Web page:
Published on 17.07.13 in Vol 15, No 7 (2013): July
Assessing Adolescent Asthma Symptoms and Adherence Using Mobile Phones
Background: Self-report is the most common method of measuring medication adherence but is influenced by recall error and response bias, and it typically does not provide insight into the causes of poor adherence. Ecological momentary assessment (EMA) of health behaviors using mobile phones offers a promising alternative to assessing adherence and collecting related data that can be clinically useful for adherence problem solving.
Objective: To determine the feasibility of using EMA via mobile phones to assess adolescent asthma medication adherence and identify contextual characteristics of adherence decision making.
Methods: We utilized a descriptive and correlational study design to explore a mobile method of symptom and adherence assessment using an interactive voice response system. Adolescents aged 12-18 years with a diagnosis of asthma and prescribed inhalers were recruited from an academic medical center. A survey including barriers to mobile phone use, the Illness Management Survey, and the Pediatric Asthma Quality of Life Questionnaire were administered at baseline. Quantitative and qualitative assessment of asthma symptoms and adherence were conducted with daily calls to mobile phones for 1 month. The Asthma Control Test (ACT) was administered at 2 study time points: baseline and 1 month after baseline.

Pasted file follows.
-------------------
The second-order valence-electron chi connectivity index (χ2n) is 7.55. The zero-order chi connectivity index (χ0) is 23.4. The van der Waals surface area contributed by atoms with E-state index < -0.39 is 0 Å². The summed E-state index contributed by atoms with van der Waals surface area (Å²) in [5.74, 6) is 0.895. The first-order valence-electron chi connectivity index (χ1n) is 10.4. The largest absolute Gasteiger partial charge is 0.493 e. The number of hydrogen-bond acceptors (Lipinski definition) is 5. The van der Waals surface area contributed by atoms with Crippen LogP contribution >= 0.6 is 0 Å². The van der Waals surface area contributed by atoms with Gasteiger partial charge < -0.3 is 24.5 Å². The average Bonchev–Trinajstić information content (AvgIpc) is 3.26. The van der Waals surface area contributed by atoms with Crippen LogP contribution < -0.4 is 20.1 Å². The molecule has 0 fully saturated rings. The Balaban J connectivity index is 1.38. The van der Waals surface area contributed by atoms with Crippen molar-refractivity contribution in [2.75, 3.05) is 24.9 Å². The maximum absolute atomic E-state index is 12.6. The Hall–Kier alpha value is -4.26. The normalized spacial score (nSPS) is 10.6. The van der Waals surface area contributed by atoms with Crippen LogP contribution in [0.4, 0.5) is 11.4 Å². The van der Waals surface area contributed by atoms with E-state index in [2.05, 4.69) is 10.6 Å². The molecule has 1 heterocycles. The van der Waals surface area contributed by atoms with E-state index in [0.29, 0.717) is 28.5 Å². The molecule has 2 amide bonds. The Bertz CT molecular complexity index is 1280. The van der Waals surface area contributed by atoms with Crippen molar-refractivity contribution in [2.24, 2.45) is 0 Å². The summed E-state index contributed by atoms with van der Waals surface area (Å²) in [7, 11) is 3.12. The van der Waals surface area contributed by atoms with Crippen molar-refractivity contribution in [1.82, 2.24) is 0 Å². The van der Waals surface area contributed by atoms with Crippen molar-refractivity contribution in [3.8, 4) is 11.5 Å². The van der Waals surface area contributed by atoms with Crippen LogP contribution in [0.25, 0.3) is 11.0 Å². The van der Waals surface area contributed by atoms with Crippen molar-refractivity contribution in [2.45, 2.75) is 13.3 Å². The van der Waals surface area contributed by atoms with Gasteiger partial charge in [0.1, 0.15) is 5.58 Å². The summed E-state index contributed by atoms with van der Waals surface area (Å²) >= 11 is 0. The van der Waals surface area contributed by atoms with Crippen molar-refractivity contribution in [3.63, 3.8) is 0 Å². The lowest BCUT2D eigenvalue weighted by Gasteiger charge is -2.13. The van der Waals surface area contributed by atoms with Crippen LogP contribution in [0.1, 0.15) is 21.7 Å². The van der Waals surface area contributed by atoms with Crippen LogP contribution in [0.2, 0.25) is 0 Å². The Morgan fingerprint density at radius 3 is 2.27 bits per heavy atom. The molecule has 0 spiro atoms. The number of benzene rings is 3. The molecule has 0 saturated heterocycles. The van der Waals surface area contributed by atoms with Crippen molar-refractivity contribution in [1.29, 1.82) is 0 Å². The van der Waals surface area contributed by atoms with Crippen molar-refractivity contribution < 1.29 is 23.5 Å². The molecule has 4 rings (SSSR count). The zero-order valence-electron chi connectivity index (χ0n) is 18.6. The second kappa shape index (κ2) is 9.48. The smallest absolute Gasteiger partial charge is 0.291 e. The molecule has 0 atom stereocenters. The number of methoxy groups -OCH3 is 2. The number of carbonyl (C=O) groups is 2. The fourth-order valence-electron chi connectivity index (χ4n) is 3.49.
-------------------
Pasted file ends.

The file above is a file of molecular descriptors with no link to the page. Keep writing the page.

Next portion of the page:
Results: The sample consisted of 53 adolescents who were primarily African American (34/53, 64%) and female (31/53, 58%) with incomes US$40K/year or lower (29/53, 55%). The majority of adolescents (37/53, 70%) reported that they carried their phones with them everywhere, but only 47% (25/53) were able to use their mobile phone at school. Adolescents responded to an average of 20.1 (SD 8.1) of the 30 daily calls received (67%). Response frequency declined during the last week of the month (b=-0.29, P<.001) and was related to EMA-reported levels of rescue inhaler adherence (r= 0.33, P=.035). Using EMA, adolescents reported an average of 0.63 (SD 1.2) asthma symptoms per day and used a rescue inhaler an average of 70% of the time (SD 35%) when they experienced symptoms. About half (26/49, 53%) of the instances of nonadherence took place in the presence of friends. The EMA-measured adherence to rescue inhaler use correlated appropriately with asthma control as measured by the ACT (r=-0.33, P=.034).